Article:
Sen. Chuck Grassley (R-Iowa) on Thursday took issue with a newly released threat assessment on domestic violent extremism because it did not thoroughly take into account anarchist extremists who terrorized U.S. cities last summer.
“FBI Dir[.] Wray told Congress much of domestic extremism in 2020 was [from] anti-govt elements (anarchists+militias) But Biden admin assessment totally silent on anarchists+only mention militia side of anti-govt violence,” Grassley, ranking member of the Senate Judiciary Committee, wrote on Twitter in response to the brief intelligence community summary released Wednesday.
“What do u call burning/looting/murder across [the] country last summer?”
He pointed to statements made by FBI Director Christoper Wray to Congress in September 2020, who testified that the bureau has opened “properly predicated investigations into violent anarchist extremists who subscribe to, [or] self-identify with Antifa.”
“FBI Dir Wray also told Congress 2020 had as much anarchist extremism as [the] last 3yrs combined,” Grassley wrote in another statement. “No racially motivated murders in 2020 but 3 murders by anti-govt[.] extremists incl[.] Antifa.”
Democrats, including top party members, have dismissed or downplayed the severity of anarchist extremist groups such as Antifa who have been accused of perpetrating violence and rioting amid civil unrest last summer following the death of George Floyd. House Judiciary Committee Chair Jerrold Nadler (D-N.Y.) characterized Antifa rioting and violence in some cities such as Portland as a “myth” and referred to the extremist group as “imaginary” during a House speech last year.
During the September 2020 hearing, Wray acknowledged Antifa as “a real thing” but added that the bureau considers it as “a movement” or “an ideology” that individuals subscribe to rather than an organization with structure. He also added that individuals who identify with Antifa ideology coalesce in “small groups” or “nodes” and have the “potential for violence.”
“U wldnt [sic] know by reading Biden admin security assessment Stop politicizing threat assessments!” Grassley added.
The brief unclassified summary—assembled by the Office of the Director of National Intelligence (ODNI), the Department of Justice (DOJ), and the Department of Homeland Security (DHS)—found that domestic extremists, motivated by a range of ideologies, are seen as risks for violence.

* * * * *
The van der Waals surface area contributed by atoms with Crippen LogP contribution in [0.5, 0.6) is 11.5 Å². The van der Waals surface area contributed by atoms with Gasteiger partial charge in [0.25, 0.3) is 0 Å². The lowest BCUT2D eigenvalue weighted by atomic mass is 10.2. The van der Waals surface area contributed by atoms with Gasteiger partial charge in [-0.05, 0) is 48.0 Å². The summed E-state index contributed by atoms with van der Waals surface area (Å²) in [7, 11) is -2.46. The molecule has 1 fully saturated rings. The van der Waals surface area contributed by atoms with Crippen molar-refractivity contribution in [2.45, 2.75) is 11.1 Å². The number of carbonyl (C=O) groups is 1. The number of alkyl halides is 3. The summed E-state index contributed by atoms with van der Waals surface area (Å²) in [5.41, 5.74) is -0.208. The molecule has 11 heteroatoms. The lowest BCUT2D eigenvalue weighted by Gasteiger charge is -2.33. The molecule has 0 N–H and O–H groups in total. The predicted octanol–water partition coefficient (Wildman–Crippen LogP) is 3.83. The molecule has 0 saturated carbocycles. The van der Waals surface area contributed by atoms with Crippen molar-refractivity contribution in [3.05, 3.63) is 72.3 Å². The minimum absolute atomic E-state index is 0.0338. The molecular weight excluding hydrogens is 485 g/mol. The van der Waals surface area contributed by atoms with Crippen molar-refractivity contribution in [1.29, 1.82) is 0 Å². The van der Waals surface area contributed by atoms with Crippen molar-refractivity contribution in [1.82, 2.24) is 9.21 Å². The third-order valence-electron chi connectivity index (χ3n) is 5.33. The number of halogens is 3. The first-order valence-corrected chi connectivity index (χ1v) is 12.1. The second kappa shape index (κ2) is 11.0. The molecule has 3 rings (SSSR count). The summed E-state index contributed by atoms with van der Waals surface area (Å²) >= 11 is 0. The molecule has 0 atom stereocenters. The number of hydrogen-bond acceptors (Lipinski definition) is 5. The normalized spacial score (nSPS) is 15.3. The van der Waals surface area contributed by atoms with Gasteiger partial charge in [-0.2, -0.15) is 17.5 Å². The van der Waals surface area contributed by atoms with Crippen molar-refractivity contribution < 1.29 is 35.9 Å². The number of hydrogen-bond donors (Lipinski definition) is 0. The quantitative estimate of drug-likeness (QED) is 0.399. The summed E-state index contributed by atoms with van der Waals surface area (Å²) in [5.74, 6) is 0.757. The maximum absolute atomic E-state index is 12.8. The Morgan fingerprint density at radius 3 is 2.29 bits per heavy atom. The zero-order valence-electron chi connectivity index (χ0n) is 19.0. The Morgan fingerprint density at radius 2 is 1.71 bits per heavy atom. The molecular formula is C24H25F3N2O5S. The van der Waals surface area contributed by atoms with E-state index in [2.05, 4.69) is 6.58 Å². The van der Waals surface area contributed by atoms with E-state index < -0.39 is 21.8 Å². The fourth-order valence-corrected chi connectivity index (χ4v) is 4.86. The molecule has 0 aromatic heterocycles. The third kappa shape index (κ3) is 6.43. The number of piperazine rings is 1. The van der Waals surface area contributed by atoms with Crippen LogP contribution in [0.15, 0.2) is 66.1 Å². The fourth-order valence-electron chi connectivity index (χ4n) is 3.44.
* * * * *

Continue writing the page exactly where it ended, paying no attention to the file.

The intelligence community found that extremists motivated by biases against minority populations and perceived government overreach “will almost certainly” drive more “radicalization and mobilization to violence.”
Meanwhile, sociopolitical developments such as the narrative of fraud in the 2020 presidential election and the Jan. 6 breach of the U.S. Capitol “will almost certainly spur some [domestic violent extremists] to try to engage in violence this year,” the assessment summary read.
The assessment was conducted after President Joe Biden in January tasked the DNI to assess the threat of domestic violent extremism following the Jan. 6 breach of the U.S. Capitol. Biden and Democrats elevated the issue following the violence on that day, leaving critics concerned that the new administration may limit their focus on assessing domestic threats to the Jan. 6 events without attention to the violence unfolding across the country over the summer in 2020, triggered by the death of George Floyd.
The summary also concluded that racially or ethnically motivated violent extremists and militia violent extremists (MVE) present the most lethal threats. It found that some racially motivated extremists are “most likely” to “conduct mass-casualty attacks against civilians,” while militia groups would be “typically targeting law enforcement and government personnel and facilities.”
“The IC assesses that the MVE threat increased last year and that it will almost certainly continue to be elevated throughout 2021 because of contentious sociopolitical factors that motivate MVEs to commit violence,” the intelligence officials wrote (pdf).
The officials also reiterated warnings about lone offenders or small cells of domestic extremists from different ideologies, saying that they are “more likely to carry out violent attacks in the Homeland than organizations that allegedly advocate a DVE ideology.”
According to the summary, domestic violent extremists are defined as U.S.-based individuals who “conduct or threaten activities that are dangerous to human life in violation of the criminal laws of the United States or any state; appearing to be intended to intimidate or coerce a civilian population; and influence the policy of a government by intimidation or coercion, or affect the conduct of a government by mass destruction, assassination, or kidnapping, as per the definition of domestic terrorism” under federal law.
The assessment didn’t take into account people who engage in “advocacy of political or social positions, political activism, use of strong rhetoric, or generalized philosophic embrace of violent tactics,” as those actions may be constitutionally protected.